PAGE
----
Thursday, May 1, 2014

Massachusetts Sierra Club: Letter to Council re Plastic Bag Ban

The Council received this letter from the Massachusetts Sierra Club:

Massachusetts Sierra Club
10 Milk Street, Suite 417
Boston MA 02108-4600

April 30, 2014

City Council President Thomas F. O’Brien
and Newburyport City Council Members
Newburyport City Hall
60 Pleasant Street
Newburyport, Massachusetts 01950

Re: “Good Intentions Aren’t Enough” but Action Is

Dear Council President O’Brien and Honorable Members of the City Council,

In the debate concerning plastic bags, there have been many diverse and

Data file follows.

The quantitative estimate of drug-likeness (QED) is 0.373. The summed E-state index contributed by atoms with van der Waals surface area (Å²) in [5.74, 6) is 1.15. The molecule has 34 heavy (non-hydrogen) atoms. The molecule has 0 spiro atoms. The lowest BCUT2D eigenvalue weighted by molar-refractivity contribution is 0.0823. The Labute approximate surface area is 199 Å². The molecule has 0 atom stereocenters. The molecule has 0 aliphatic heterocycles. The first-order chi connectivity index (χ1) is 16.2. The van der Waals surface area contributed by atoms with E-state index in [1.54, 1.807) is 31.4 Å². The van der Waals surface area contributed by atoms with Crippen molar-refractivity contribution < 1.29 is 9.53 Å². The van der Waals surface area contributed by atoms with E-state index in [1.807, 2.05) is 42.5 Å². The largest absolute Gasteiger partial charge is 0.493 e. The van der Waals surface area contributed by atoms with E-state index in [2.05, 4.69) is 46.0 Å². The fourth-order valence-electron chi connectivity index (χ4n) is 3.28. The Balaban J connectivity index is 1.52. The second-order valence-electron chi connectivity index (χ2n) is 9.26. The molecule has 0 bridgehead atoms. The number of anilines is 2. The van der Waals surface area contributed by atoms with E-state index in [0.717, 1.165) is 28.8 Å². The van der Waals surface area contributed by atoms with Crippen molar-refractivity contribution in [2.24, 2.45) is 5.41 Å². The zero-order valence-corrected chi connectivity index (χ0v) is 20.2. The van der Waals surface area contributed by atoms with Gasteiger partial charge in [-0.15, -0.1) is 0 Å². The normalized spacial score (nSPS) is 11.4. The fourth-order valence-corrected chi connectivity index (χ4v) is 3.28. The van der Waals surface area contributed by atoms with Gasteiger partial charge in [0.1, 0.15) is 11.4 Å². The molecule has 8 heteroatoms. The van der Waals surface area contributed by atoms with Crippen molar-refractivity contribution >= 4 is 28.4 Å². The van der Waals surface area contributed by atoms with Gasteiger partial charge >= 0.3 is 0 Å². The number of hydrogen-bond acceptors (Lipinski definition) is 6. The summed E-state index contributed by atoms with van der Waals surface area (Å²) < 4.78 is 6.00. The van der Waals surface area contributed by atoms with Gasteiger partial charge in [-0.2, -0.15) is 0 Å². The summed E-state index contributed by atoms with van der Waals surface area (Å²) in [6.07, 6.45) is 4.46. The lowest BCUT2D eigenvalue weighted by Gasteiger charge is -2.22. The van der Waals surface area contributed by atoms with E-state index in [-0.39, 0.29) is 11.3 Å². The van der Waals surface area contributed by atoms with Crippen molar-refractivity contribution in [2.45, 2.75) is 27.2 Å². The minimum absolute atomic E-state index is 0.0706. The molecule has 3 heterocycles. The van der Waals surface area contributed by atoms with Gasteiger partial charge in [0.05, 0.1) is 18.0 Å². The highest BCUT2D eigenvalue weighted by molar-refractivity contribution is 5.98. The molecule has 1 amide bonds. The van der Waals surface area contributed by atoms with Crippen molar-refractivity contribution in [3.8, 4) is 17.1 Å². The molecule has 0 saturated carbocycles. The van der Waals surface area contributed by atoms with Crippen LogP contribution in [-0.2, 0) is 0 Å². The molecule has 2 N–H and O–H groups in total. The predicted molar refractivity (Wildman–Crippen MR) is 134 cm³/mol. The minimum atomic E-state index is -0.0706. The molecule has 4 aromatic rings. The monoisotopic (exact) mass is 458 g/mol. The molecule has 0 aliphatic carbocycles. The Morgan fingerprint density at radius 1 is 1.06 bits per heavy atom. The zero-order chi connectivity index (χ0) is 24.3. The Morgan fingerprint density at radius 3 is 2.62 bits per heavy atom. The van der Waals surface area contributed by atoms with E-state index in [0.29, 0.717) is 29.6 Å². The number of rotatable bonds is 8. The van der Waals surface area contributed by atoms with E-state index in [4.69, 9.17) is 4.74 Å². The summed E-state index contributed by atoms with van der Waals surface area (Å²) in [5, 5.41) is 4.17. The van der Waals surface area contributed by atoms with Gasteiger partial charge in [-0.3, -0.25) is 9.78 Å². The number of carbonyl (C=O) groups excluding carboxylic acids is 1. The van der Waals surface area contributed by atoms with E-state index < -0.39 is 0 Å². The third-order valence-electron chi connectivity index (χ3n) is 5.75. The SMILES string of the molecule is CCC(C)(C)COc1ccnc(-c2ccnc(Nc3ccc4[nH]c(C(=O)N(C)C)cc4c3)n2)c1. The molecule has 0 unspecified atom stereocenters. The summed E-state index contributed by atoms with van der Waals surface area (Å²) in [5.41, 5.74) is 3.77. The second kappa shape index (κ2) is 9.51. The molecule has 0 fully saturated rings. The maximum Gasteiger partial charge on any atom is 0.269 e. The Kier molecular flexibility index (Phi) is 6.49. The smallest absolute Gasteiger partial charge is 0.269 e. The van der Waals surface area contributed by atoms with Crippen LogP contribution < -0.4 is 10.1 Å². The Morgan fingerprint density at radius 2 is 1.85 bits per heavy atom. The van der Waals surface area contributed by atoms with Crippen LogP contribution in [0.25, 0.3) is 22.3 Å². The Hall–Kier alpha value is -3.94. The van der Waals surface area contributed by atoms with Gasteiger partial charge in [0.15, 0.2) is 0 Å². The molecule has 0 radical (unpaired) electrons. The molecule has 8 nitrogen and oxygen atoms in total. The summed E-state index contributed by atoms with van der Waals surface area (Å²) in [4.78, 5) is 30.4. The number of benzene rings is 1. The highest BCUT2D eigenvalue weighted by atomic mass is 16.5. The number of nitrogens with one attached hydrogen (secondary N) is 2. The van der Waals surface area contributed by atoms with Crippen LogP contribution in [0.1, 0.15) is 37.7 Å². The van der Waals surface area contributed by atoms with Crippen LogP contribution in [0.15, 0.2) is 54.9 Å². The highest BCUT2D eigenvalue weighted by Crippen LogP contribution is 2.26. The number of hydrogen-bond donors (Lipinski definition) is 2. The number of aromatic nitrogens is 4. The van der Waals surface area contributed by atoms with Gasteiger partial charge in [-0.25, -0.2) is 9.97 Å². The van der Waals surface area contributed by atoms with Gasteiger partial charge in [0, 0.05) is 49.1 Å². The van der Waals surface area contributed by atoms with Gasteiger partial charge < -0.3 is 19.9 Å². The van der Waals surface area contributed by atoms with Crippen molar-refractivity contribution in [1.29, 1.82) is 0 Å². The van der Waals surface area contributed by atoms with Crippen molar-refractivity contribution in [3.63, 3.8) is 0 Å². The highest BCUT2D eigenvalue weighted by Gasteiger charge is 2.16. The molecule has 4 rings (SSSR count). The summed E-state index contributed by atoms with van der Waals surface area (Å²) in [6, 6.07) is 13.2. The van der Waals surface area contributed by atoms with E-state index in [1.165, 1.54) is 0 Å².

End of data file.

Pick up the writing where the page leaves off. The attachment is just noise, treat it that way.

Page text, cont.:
sometimes extreme opinions. One of these opinions, the theme of which was
“Good intentions aren’t enough,” was submitted as an open letter to the city
council. The author claims to support “reduction of single use items” and “Reduce,
Reuse, Recycle.” I am pleased to find that we do agree on the fact that “reduction
of single use items is something we should strive to achieve” and that “Reduce,
Reuse, Recycle” needs to be taken to heart.”

However, after that, it appears that the author is misinformed. It has been proven
that a reduction of plastic bags will have a significant positive impact on our
environment and better our quality of life. The United Nations Environment
Programme (UNEP) estimates that there are 46,000 pieces of plastic litter floating
in every square mile of ocean. According to the EPA,” Marine debris impacts the
environment, economy, and human health and safety.” Due to the aerodynamic
nature of plastic bags, a large percentage of this debris is derived from plastic bags.